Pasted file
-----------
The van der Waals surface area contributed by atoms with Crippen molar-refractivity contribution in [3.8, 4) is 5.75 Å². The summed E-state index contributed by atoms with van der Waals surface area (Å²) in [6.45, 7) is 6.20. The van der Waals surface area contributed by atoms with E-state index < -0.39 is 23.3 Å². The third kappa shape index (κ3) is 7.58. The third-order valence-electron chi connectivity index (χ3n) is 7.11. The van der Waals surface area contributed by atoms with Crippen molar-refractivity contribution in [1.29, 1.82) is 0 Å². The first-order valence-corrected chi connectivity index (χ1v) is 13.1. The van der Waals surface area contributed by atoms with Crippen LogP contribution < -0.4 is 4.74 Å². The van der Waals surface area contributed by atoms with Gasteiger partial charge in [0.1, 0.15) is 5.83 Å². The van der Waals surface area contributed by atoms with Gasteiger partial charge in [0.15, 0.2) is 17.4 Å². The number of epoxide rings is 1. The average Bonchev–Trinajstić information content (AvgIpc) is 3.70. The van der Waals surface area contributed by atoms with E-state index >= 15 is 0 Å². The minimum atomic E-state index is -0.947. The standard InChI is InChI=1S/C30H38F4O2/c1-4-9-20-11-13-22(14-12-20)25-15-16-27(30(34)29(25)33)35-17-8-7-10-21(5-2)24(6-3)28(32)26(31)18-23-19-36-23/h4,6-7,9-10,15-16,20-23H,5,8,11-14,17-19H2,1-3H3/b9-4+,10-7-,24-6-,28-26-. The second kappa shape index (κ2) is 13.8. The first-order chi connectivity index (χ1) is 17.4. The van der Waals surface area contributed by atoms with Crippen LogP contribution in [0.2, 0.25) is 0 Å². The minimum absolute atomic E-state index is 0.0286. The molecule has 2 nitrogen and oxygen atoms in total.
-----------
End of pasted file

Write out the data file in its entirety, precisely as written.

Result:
The van der Waals surface area contributed by atoms with Crippen molar-refractivity contribution in [3.8, 4) is 5.75 Å². The summed E-state index contributed by atoms with van der Waals surface area (Å²) in [6.45, 7) is 6.20. The van der Waals surface area contributed by atoms with E-state index < -0.39 is 23.3 Å². The third kappa shape index (κ3) is 7.58. The third-order valence-electron chi connectivity index (χ3n) is 7.11. The van der Waals surface area contributed by atoms with Crippen molar-refractivity contribution in [1.29, 1.82) is 0 Å². The first-order valence-corrected chi connectivity index (χ1v) is 13.1. The van der Waals surface area contributed by atoms with Crippen LogP contribution < -0.4 is 4.74 Å². The van der Waals surface area contributed by atoms with Gasteiger partial charge in [0.1, 0.15) is 5.83 Å². The van der Waals surface area contributed by atoms with Gasteiger partial charge in [0.15, 0.2) is 17.4 Å². The number of epoxide rings is 1. The average Bonchev–Trinajstić information content (AvgIpc) is 3.70. The van der Waals surface area contributed by atoms with E-state index >= 15 is 0 Å². The minimum atomic E-state index is -0.947. The standard InChI is InChI=1S/C30H38F4O2/c1-4-9-20-11-13-22(14-12-20)25-15-16-27(30(34)29(25)33)35-17-8-7-10-21(5-2)24(6-3)28(32)26(31)18-23-19-36-23/h4,6-7,9-10,15-16,20-23H,5,8,11-14,17-19H2,1-3H3/b9-4+,10-7-,24-6-,28-26-. The second kappa shape index (κ2) is 13.8. The first-order chi connectivity index (χ1) is 17.4. The van der Waals surface area contributed by atoms with Crippen LogP contribution in [0.2, 0.25) is 0 Å². The minimum absolute atomic E-state index is 0.0286. The molecule has 2 nitrogen and oxygen atoms in total.